Ban, who is visiting Myanmar in an effort to get the country’s reclusive military leaders to allow international disaster assistance, held a crucial two-hour meeting Friday with the junta leader, Senior Gen. Than Shwe, the nation’s most powerful figure.
“I had a very good meeting with Senior General Than Shwe and particularly on the aid workers. He has agreed to allow all the aid workers, regardless of nationality” into the country, Ban said, according to the Associated Press.
Myanmar’s junta has until now refused to allow a large number of foreign aid workers and experts to operate within the cyclone-ravaged areas. In the three weeks since Cyclone Nargis tore into the country, Myanmar has reportd that at least 78,000 people were killed and another 56,000 remain missing. For the hundreds of thousands of survivors, aid has been slow to arrive.
While granting an increasing number of visas to foreign workers, the regime has barred all but a handful of them from the hardest-hit region, the Irrawaddy delta.
Ban did not say, however, whether Than Shwe had agreed to urgent requests by international aid agencies for better access to the delta. France-based Doctors Without Borders said it now had some foreign staffers working in four areas of the devastated delta region, which had previously been virtually off limits to non-Myanmar relief workers.
When asked if he thought the agreement was a breakthrough, Ban told reporters: “I think so.” One foreign aid official echoed the sentiment, calling it a “significant step forward.”
Than Shwe also agreed to make Yangon the logistics hub of the aid operation, which Ban called “an important development,” according to the AP.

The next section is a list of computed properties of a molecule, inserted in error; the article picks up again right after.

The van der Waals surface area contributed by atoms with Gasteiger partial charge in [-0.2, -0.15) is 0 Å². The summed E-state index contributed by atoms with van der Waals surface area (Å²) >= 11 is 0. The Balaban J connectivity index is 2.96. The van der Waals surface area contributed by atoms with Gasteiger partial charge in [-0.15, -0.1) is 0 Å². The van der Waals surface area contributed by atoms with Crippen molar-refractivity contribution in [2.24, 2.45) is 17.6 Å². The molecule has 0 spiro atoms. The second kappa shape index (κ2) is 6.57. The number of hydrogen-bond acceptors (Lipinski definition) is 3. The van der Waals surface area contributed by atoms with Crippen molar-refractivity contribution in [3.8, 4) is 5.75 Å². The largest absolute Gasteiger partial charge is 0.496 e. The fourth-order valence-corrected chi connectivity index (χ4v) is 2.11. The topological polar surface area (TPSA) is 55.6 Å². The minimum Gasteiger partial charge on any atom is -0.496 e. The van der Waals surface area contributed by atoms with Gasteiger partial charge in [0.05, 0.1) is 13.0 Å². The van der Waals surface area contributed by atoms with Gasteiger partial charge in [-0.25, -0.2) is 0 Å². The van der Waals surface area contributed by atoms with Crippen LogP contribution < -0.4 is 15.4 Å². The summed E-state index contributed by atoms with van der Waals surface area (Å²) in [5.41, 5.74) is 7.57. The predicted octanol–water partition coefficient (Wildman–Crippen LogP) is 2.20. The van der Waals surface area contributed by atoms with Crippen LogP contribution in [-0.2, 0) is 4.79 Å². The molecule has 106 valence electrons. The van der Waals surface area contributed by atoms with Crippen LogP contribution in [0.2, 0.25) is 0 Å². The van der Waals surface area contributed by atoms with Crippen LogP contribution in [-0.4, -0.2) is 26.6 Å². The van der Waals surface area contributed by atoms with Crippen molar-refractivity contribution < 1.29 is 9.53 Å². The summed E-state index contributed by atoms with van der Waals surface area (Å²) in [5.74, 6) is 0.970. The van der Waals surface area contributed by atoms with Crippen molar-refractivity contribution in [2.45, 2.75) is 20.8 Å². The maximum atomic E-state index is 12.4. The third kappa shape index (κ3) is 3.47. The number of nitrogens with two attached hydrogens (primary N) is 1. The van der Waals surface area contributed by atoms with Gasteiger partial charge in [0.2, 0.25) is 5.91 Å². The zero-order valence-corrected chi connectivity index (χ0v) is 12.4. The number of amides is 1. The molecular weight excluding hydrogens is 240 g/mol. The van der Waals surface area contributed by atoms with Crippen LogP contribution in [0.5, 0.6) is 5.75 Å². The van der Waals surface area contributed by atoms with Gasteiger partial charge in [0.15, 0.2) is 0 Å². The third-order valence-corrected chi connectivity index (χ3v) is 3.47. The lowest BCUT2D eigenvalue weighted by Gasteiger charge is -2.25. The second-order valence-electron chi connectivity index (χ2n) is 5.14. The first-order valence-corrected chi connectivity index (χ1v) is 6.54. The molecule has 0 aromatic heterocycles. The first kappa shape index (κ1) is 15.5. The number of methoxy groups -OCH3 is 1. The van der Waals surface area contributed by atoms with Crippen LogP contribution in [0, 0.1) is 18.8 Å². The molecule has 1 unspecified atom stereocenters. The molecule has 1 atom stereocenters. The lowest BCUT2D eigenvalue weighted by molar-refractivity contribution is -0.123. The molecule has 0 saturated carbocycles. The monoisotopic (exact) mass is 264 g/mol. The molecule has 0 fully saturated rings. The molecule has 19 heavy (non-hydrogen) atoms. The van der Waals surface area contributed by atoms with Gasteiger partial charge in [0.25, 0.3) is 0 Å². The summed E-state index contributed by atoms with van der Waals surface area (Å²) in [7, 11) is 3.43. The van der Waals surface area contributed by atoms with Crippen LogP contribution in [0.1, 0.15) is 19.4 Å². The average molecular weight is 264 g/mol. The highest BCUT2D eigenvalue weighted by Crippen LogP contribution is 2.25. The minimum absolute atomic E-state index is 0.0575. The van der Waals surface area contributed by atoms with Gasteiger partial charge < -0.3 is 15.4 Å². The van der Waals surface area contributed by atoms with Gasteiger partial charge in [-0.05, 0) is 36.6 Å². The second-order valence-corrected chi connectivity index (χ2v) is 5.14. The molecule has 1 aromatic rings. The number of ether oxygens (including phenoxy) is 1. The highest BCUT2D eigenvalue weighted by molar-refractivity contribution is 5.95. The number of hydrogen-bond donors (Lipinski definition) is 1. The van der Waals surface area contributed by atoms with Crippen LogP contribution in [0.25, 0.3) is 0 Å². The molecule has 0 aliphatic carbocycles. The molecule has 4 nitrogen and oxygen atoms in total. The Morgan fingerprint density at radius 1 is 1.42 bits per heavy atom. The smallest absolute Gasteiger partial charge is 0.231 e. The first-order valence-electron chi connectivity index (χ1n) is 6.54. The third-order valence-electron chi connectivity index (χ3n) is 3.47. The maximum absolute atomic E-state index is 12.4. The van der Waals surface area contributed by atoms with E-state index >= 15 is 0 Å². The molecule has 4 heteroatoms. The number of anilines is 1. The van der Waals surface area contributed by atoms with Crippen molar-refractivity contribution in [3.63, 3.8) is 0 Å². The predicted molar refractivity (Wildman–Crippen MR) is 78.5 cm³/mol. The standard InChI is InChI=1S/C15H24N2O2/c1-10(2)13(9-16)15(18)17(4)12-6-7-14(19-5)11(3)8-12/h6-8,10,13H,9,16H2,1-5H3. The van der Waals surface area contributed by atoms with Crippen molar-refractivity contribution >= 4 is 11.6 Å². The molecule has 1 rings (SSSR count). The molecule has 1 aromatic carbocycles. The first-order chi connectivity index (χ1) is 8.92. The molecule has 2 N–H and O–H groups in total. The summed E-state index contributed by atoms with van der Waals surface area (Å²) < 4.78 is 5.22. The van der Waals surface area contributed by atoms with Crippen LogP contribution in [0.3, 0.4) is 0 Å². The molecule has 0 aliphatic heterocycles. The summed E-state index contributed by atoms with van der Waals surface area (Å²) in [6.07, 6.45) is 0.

“Translating what you hear in a place like that into reality — we will have to wait and see what will happen,” Lionel Rosenblatt, president emeritus of the humanitarian agency Refugees International, told the New York Times.
Some 2.5 million survivors are believed at risk from disease, starvation and exposure to monsoon rains.
The U.N. Food and Agriculture Organization warned Friday that hundreds of thousands of people in remote areas of the delta have insufficient food, and said prices for rice, cooking oil and other basics had doubled throughout the country.
The 76-year-old Than Shwe — a reclusive military leader known as the “old man” or “the bulldog” for his stubbornness — had refused to answer Ban’s calls from New York or answer two letters sent to him by the secretary-general, the AP reported.
On Thursday, Ban viewed flooded rice fields and destroyed villages and visited a government-run relief camp in the Irrawaddy delta.
“I’m very upset by what I’ve seen,” Ban told reporters after a walk through a makeshift relief camp.
Despite the uncertainties, relief agencies expressed optimism that more of their workers would be able to access the country after Ban’s mission to Myanmar.
“This is a significant step forward, and could be a turning point in the aid response,” Brian Agland, who heads the U.S.-based aid group CARE in Myanmar, told the AP. “We welcome the agreement that has been reached between the U.N. secretary-general and government authorities in Myanmar that will facilitate the immediate entry of emergency response experts.”